JB: Yes, so this is a very effective tool, but we've priced it at a point where you're not going to decide whether or not you're going to use the app because of the cost. It's, you know, £1.50 roughly, £1.50-£2 per person, per month, so it's very, very cost effective.

So, you're either going to buy into what Vybbe helps you with or, you know, it's not something you want to do. Price is not going to be the decision whether or not you do that. As far as the business is concerned, we've got quite ambitious plans for it. We've got clients already dotted around North America, in the Channel Islands and in the UK, and we plan to expand beyond that.

We've got some interesting concepts where, as part of the whole Vybbe app, you actually get a company Vybbe as well. What that does is it holistically brings all the people of the business together, all their different vibes, and actually gives you an overall holistic view of the quality of connections within that organisation.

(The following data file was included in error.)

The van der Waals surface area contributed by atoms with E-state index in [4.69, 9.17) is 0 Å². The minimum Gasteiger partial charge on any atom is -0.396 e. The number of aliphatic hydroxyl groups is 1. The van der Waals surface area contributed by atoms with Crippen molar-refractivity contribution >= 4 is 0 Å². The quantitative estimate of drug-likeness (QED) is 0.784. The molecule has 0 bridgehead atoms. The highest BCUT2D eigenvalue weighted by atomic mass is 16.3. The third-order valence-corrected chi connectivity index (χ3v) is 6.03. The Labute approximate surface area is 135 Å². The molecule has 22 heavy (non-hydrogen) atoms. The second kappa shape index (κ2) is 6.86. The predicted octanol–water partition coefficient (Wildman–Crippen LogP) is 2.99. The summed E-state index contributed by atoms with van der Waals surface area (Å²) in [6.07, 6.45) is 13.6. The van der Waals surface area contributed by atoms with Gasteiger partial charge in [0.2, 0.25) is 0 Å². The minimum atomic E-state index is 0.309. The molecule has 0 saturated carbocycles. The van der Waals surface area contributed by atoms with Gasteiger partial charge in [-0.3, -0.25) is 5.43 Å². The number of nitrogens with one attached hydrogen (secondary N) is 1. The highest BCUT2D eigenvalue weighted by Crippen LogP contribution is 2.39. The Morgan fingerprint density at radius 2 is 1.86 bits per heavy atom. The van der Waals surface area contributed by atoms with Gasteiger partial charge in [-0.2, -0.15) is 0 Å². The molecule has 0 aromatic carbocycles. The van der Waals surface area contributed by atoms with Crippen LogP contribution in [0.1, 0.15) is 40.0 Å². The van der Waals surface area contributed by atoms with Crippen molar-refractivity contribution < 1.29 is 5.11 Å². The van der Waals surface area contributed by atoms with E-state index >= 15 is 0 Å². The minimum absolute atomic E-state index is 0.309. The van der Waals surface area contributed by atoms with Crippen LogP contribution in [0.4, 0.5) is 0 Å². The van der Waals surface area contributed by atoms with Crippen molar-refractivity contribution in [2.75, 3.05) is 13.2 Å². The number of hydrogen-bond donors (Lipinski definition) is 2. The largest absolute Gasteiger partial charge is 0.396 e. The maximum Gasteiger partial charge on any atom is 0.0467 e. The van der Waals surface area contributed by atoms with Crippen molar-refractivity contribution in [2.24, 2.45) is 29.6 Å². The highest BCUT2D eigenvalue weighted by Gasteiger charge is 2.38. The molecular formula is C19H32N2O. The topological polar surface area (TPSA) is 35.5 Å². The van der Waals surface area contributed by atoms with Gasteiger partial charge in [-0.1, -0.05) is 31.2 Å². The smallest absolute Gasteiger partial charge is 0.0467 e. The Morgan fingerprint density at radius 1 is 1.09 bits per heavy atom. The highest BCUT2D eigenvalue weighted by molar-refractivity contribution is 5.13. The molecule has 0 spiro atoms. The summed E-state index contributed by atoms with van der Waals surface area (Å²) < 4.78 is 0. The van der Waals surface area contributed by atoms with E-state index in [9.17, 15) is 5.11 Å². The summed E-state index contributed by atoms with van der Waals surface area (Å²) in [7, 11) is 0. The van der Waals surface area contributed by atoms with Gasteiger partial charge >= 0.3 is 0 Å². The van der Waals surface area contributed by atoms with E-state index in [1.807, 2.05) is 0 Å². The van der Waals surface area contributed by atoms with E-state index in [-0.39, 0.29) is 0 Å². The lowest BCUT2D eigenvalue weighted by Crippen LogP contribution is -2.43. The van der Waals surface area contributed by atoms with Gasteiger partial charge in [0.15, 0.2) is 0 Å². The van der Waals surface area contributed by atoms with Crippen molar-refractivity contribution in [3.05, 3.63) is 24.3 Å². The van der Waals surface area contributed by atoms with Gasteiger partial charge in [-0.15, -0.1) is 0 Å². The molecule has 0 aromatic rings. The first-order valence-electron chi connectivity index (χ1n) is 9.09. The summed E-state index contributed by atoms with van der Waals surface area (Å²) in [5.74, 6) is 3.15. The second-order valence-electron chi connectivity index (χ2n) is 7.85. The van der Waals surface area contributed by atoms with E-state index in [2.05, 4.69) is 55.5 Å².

chart-data-desk-survey 850x500

Pictured: In the future, a company's Vybbe - "an overall holistic view of the quality of connections within that organisation" - will be published.

It's something that we're going to start publishing in the future. Most of the companies that are already using it feel that that'd be a really positive recruiting and retention tool, because it shows a very holistic, very effective indicator of how good people get on within that company. If you're looking for a job right now, what's the one thing you can't actually find out? You can't find out how well people get on with each other in a company.

Are you going to publish that data?